Friday, April 01, 2011

Weekly Class Summary: Mar. 28-Apr. 1

SOLs Covered: 6.19 & 7.16 (New 6.15) Measures of Central Tendency
Math Dictionary Sections: (25) Measures of Central Tendency
Upcoming Assessments: Central Tendency & Graphing Quiz (Fri. 4/8/11); Simulation SOL Test (TBA)

Most students were already very familiar with this week's work on the measures of central tendency. After reviewing what they remember about central tendency and the range of data sets and starting work that analizes gas prices (which will be concluded next week with our statistics unit), we viewed a YouTube cartoon on mean, median, and mode. This lead to a review activity that took place over Wednesday and Thursday, which had students writing scripts the first day for their own cartoons that were then animated the next day using when we went to the computer lab. Students got to choose from any of the topics we've covered this year, including those they are already familiar with that will take place in the upcoming term. All of the kids really loved the activity! Since this was their first time using the site, many students still have work to do on their cartoons, especially after discovering and delving into the many features the site has to make the cartoons more entertaining. I've promised to try to book the lab or netbooks in the near future so they can wrap up the cartoons they were working on for this assignment, but students can continue working and making other cartoons (for my math class or any of their other subjects) on their own outside of school. Any math cartoons made outside of class can earn them extra credit towards their final grades. They can also view and learn from their peers' videos through the accounts I made for them.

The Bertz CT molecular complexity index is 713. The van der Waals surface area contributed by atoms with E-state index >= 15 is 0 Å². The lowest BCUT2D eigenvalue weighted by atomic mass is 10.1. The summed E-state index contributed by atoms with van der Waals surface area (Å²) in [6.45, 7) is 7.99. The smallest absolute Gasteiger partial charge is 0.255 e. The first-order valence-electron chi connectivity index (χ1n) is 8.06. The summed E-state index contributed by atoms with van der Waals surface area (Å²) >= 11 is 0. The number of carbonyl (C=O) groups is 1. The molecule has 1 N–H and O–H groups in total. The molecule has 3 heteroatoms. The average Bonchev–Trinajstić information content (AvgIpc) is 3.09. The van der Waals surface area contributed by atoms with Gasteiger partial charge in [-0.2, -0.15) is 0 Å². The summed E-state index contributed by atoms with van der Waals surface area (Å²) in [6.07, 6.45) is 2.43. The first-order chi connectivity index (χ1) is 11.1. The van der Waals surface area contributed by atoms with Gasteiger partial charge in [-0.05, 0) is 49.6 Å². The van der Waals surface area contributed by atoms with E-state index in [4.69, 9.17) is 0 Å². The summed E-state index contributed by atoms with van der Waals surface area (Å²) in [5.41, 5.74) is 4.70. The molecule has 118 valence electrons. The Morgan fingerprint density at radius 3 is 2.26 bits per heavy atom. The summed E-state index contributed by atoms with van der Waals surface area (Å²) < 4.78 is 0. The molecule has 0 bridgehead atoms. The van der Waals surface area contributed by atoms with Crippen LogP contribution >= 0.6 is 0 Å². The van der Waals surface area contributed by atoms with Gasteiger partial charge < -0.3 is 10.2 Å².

This week also allowed us to conclude our probability unit by watching Deal or No Deal™ during advisory and discussing the probability of a contestant walking away a winner. The show gave many students a new appreciation for how the laws of probability can affect their desired outcome for other situations as well. We compared the elimination of cases on the show to the elimination of answer choices on multiple choice questions, which allowed students to understand how the odds for a desired outcome can increase after each elimination and why certain testing strategies work.  Friday was a student holiday, which means they had an extra day to study over the material we've covered so far. Measures of Central Tendency by Kimberly Lambert

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